Ports & Ships Maritime News
Nov 25, 2005
SOUTH AFRICA – Morwe reiterates the end of port privatisation
Speaking in Cape Town yesterday, Tau Morwe, chief executive of SA Port Operations (SAPO) repeated the message that privatisation of the port terminals is out.
He told journalists at a media briefing that SAPO was operating and would continue operating the Durban Container Terminal. In addition SAPO would operate the new but as yet incomplete Coega Container Terminal at the port of Ngqura in the Eastern Cape, but said that if SAPO did not do a good job then government would step in and appoint someone else. Nevertheless SAPO has made strides in improving efficiencies at the terminals for which it is responsible.
He hinted however that private/public partnerships for the ports remained on the table.
He also indicated that the Coega terminal, which has been designed to handle a capacity of 500,000 TEUs might be doubled in size because of anticipated demand. During a visit to Germany and Brazil it had been indicated to SAPO that their plans for Ngqura were too conservative and that the size of the container terminal should be doubled.
Several shipping majors to whom Ports & Ships has spoken have said they do not care who operates the port terminals, so long as they become efficient and remain that way. Nevertheless it is known that some of these lines would like to hold the concession for Coega and to turn it into a hub for their operations, along the lines planned originally by P&O Nedlloyd.
It is hoped that SAPO, while listening to the advice of people in Germany and Brazil regarding capacity, will also ensure that the most efficient methods of container operation are put in place at the outset with the new terminal. They’ll never have another chance.
The port of Ngqura is expected to be come operational in 2008.
EAST AFRICA – agreement of lake fishing
Kenya, Tanzania and Uganda have agreed on a programme aimed at conserving the fish stocks in Lake Victoria.
According the Uganda’s New Vision the assistant commissioner of fisheries, John Peter Etot said that fishing was an economic necessity which has been affected by illegal practices including the harvesting of immature fish and persistent destruction of fish breeding grounds.
He said this during the swearing in of Beach Management Unit chairmen and their committees in the Buguri, Mayuge and Jinja districts earlier this week.
Meanwhile President Kibaki of Kenya has announced that six cold storage facilities are to be erected along the shores of the lake to promote organised fishing activities in Lake Victoria. He also indicated that a naval patrol unit would be deployed to protect Kenyan fishermen operating on the lake.
SOUTH AFRICA – cruise seasons gets underway
The summer cruise season gets underway within the next few days with the arrival of MSC Rhapsody for its second full summer season of cruising out of Durban and along the Mozambique coast. Longer cruises to Mauritius and Madagascar are also on the ship’s itinerary.
MSC Rhapsody joins the MV Madagascar of Indian Ocean Cruises which is already based in Durban and which has begun a first season of local cruises also to the Mozambique coast. Madagascar is to be based all year round in Durban and from October next year the popular MSC Monterey will also be based permanently in Durban (see our News report dated 23 November 2005).
Other cruise ships expected in South African waters over the next few weeks include Silver Wind which will operate locally for about a month, with up to three visits to most of the country’s ports. Silver Wind arrives in Richards Bay on 5 December before heading down the coast to Durban, East London, Port Elizabeth and Cape Town and then retracing her steps.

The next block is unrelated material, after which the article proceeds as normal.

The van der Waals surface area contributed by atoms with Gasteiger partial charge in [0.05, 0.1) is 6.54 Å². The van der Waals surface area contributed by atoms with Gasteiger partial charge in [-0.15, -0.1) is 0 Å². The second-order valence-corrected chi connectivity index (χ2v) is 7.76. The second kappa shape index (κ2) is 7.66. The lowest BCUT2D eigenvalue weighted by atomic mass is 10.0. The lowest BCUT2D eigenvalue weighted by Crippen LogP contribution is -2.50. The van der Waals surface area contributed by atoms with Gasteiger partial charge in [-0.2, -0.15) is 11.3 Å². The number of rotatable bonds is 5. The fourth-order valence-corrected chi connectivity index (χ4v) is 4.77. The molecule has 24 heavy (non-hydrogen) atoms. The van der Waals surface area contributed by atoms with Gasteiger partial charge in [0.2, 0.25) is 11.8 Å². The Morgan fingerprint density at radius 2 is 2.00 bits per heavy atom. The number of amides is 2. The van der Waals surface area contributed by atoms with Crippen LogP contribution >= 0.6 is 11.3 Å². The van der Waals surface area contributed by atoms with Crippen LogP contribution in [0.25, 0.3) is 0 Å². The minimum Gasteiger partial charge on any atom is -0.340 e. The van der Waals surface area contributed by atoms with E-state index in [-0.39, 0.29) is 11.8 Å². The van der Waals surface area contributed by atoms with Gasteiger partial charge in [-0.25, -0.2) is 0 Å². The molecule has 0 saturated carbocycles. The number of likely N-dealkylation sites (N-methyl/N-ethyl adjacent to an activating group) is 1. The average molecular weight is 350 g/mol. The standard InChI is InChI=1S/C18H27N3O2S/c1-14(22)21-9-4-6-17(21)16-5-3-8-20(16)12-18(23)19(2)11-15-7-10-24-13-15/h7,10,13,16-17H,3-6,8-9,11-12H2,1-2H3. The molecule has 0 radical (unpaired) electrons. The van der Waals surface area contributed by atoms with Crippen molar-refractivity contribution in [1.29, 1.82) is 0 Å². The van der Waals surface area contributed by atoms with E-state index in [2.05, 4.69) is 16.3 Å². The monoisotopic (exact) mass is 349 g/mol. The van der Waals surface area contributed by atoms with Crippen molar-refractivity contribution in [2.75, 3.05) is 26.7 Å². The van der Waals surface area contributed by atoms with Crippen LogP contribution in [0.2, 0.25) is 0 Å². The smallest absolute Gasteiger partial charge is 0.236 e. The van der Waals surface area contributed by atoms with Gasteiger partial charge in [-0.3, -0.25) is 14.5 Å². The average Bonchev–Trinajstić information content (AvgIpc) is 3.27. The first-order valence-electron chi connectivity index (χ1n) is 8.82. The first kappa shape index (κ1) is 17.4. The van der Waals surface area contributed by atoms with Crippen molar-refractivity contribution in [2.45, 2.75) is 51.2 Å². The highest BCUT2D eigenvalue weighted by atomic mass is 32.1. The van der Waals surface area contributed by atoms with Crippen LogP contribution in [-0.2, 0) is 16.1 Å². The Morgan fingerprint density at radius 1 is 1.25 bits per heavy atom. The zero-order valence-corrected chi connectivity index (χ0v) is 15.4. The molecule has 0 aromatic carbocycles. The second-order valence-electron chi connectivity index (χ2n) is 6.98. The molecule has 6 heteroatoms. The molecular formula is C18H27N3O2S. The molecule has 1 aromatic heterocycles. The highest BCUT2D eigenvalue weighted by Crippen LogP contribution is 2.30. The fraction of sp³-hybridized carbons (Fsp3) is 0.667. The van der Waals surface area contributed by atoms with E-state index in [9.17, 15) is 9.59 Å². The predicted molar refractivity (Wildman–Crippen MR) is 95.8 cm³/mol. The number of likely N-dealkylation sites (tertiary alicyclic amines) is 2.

Other ships also to call during December are the diminutive Island Sky and the equally small Hebridean Spirit, both of which match the Madagascar for size.
Please refer to our CRUISE NEWS & VIEWS for detailed South African cruise schedules
SOUTH AFRICA – Radebe calls for South Africa to become a seafaring nation
The Minister of Transport Jeff Radebe has called for South Africa to look beyond being a maritime nation and to embrace what he calls the project of ‘becoming a seafaring nation in its own right.’
Radebe said this in Cape Town last week during a function to mark the Smit Maritime Empowerment Transaction. He said that to achieve this goal entails building up South Africa’s shipbuilding, maintenance and repair and infrastructure around all elements associated with maritime trade in general.
“And this needs doing it in a way that encourages seamless, efficient, cost-effective and intermodal operations across the freight logistics sectors.”
“Earlier this year I posed a challenge that we need to address the major stumbling block against more active participation in the maritime industry by the majority of this country’s citizens. This transaction (Smit Amandla Marine empowerment) not only opens doors to people who were systematically excluded by the previous regime; it also provides an example of best-practice. One estimate suggests that maritime transport contributes some R44 billion in the GDP of the country, making it a key factor in the development of the economy and it is through greater participation in this sector that we can help to achieve the economic goals we have set for our country.”
Clipper Race – R&R in Durban
Friday 25 November
With the conclusion of the 3rd leg of the Clipper Race at Durban, competitors are now relaxing in the sun and surf of South Africa’s favourite holiday playground and enjoying a well-earned rest. The race resumes on 14.00 local time Sunday, 27 November – until then if any reader wants to stay in touch with what is happening during the Durban stopover please go to http://www.clipper-ventures.co.uk/plc/index.php for a daily update.
Ports & Ships will pick up the race again from Sunday.
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